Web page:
VOICES In the Trenches
Meeting With a Mission
How to hold well-run meetings that actually boost morale.
By Antoine Gerschel and Lawrence Polsky
Antoine Gerschel and Lawrence Polsky
are managing partners at PeopleNRG.
com, in Princeton, New Jersey, USA.
IN OUR WORK WITH TEAMS AROUND THE WORLD, we’ve found
nearly every team has complaints about meetings. But when you’re managing projects, meetings are unavoidable.
We recently conducted a survey of 351 businesspeople that found
well-run meetings positively correlated to productive teams and happy
employees. So what’s the key to happier, more productive meetings?
Often it is a simple matter of separating your meetings into three distinct
types and keeping the content focused
on that one type only. Mixing different
types invariably creates confusion and
frustration, makes meetings lose focus
and go overtime, and most important,
prevents you from getting the best
from your team members.
For instance, a personal check-in, a
discussion about a task at hand, a standard status meeting and a brainstorming meeting about improving a process
are each very different. They need different preparation, are associated with
very different emotions, and require a
different amount of time and discipline.
We recommend you separate your
meetings into the following three types:
n HHAY Meetings—These are short
“hello, how are you?” meetings (seven
minutes or less) to check in with fellow project team members and see
how each person is doing.
n Queue Meetings—These are the meetings to discuss specific issues
you have at hand, focused on key decisions that need to be made.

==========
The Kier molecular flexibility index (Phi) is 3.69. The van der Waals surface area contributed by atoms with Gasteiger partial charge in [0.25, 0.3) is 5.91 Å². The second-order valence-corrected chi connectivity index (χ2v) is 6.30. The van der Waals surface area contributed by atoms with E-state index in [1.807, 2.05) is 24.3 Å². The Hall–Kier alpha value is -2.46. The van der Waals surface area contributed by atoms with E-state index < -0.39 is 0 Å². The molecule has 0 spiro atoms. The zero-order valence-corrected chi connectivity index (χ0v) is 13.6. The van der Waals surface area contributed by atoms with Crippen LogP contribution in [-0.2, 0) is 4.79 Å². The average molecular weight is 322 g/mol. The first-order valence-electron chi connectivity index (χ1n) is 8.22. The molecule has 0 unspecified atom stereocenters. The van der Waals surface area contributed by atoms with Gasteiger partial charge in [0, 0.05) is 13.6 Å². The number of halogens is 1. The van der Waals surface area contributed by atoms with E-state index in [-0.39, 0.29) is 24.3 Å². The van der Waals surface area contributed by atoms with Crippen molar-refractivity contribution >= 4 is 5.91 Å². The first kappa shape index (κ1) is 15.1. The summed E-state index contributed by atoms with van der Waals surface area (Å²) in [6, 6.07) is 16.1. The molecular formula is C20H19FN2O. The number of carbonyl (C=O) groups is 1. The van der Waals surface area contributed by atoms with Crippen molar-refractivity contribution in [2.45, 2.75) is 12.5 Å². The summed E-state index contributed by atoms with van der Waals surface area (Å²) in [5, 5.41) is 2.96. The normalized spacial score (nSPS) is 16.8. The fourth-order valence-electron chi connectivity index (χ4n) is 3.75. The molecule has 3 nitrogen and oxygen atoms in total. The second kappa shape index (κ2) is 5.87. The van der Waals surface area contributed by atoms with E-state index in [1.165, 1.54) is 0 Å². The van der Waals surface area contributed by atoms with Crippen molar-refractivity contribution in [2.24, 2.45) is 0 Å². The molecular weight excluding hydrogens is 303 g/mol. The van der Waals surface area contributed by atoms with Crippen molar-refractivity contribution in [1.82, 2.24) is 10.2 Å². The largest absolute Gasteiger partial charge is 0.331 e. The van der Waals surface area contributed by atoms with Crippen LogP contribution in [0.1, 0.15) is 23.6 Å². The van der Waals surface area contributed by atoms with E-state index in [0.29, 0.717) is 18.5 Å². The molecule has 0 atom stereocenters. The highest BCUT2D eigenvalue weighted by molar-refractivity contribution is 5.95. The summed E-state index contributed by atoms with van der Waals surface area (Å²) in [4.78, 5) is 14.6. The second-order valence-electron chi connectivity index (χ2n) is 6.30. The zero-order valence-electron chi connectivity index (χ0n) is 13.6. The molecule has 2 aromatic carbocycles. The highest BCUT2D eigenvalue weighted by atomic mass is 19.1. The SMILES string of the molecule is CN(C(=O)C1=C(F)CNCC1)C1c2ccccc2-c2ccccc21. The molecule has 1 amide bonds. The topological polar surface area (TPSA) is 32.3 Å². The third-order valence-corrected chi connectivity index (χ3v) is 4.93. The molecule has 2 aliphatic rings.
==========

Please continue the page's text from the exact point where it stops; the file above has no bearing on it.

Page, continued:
n Innovation Meetings—This is time set aside to discuss ways to
improve strategy, teamwork, communication or other areas, and/or
develop new ideas or processes.
Project meetings can easily be bogged down by HHAY topics and
long discussions about how the organization ought to function. Having
a separation among these three types will keep your meetings on task,
without unnecessary interruptions, without going over time and without
participants losing engagement (and happiness).
The more you create meeting happiness, the less your project team
will dread meetings. Here are a few more keys to making sure your meetings are on track:
Nine Words: Meeting happiness results when
each get-together is effective, efficient and uplifting. When a topic for a different meeting comes
up, simply say, “That is a good topic for our ____
meeting.” Anyone in the meeting can do it.
Keep Score: Successful people like to experience
progress and know what’s left to do in order to
succeed. You can leverage this to bring out the best
in your project team and make meetings a positive
time. The simplest and most powerful way to keep
score is with your ongoing action item list. As you
get things done, don’t simply check them off—take
time to celebrate successes. Short moments of
congratulation and positive reflection feel good, are
fun and make the hard work feel worthwhile. Plus,
celebration boosts team spirit.
Check in Before You Check Out: High-perform-ing teams take a few minutes to learn and improve.
Use the last three to five minutes for a quick “how
did the meeting go?” Here’s a checklist to help your
team evaluate meetings:
n Were objectives met?
n Did we use our time well?
n Did everyone prepare appropriately?
n Were decisions made, with a good process?
n Do we have clear commitments and action items?
n Could and did everybody participate?
n Were people concise?
n Were achievement and progress acknowledged?
n Did we follow our rules of staying off devices
(laptop, phone, etc.)?
One note: None of these questions are for the
HHAY meetings. HHAY meetings are unscripted, no
agenda, no minutes, no debriefs. Short and sweet! PM